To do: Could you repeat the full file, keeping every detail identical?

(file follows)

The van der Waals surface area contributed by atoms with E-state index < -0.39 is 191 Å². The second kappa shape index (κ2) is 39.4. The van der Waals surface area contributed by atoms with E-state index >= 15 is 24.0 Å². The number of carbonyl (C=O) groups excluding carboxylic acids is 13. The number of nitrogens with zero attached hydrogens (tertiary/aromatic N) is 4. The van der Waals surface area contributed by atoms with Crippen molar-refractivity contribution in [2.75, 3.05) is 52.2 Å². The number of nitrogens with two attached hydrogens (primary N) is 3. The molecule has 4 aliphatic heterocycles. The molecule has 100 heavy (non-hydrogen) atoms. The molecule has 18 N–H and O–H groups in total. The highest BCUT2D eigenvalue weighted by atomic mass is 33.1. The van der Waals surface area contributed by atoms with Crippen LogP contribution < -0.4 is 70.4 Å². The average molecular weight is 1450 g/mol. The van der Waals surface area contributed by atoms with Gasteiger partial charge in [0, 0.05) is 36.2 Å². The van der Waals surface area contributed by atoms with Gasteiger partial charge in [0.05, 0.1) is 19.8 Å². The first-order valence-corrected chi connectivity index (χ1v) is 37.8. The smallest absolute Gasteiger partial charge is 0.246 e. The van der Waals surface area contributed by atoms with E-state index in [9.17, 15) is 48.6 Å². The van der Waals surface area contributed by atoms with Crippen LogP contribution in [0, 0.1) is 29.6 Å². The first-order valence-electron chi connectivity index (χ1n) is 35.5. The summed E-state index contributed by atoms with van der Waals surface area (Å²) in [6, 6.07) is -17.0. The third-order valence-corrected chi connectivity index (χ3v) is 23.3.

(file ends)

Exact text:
The van der Waals surface area contributed by atoms with E-state index < -0.39 is 191 Å². The second kappa shape index (κ2) is 39.4. The van der Waals surface area contributed by atoms with E-state index >= 15 is 24.0 Å². The number of carbonyl (C=O) groups excluding carboxylic acids is 13. The number of nitrogens with zero attached hydrogens (tertiary/aromatic N) is 4. The van der Waals surface area contributed by atoms with Crippen molar-refractivity contribution in [2.75, 3.05) is 52.2 Å². The number of nitrogens with two attached hydrogens (primary N) is 3. The molecule has 4 aliphatic heterocycles. The molecule has 100 heavy (non-hydrogen) atoms. The molecule has 18 N–H and O–H groups in total. The highest BCUT2D eigenvalue weighted by atomic mass is 33.1. The van der Waals surface area contributed by atoms with Crippen LogP contribution < -0.4 is 70.4 Å². The average molecular weight is 1450 g/mol. The van der Waals surface area contributed by atoms with Gasteiger partial charge in [0, 0.05) is 36.2 Å². The van der Waals surface area contributed by atoms with Gasteiger partial charge in [0.05, 0.1) is 19.8 Å². The first-order valence-corrected chi connectivity index (χ1v) is 37.8. The smallest absolute Gasteiger partial charge is 0.246 e. The van der Waals surface area contributed by atoms with E-state index in [9.17, 15) is 48.6 Å². The van der Waals surface area contributed by atoms with Crippen LogP contribution in [0, 0.1) is 29.6 Å². The first-order valence-electron chi connectivity index (χ1n) is 35.5. The summed E-state index contributed by atoms with van der Waals surface area (Å²) in [6, 6.07) is -17.0. The third-order valence-corrected chi connectivity index (χ3v) is 23.3.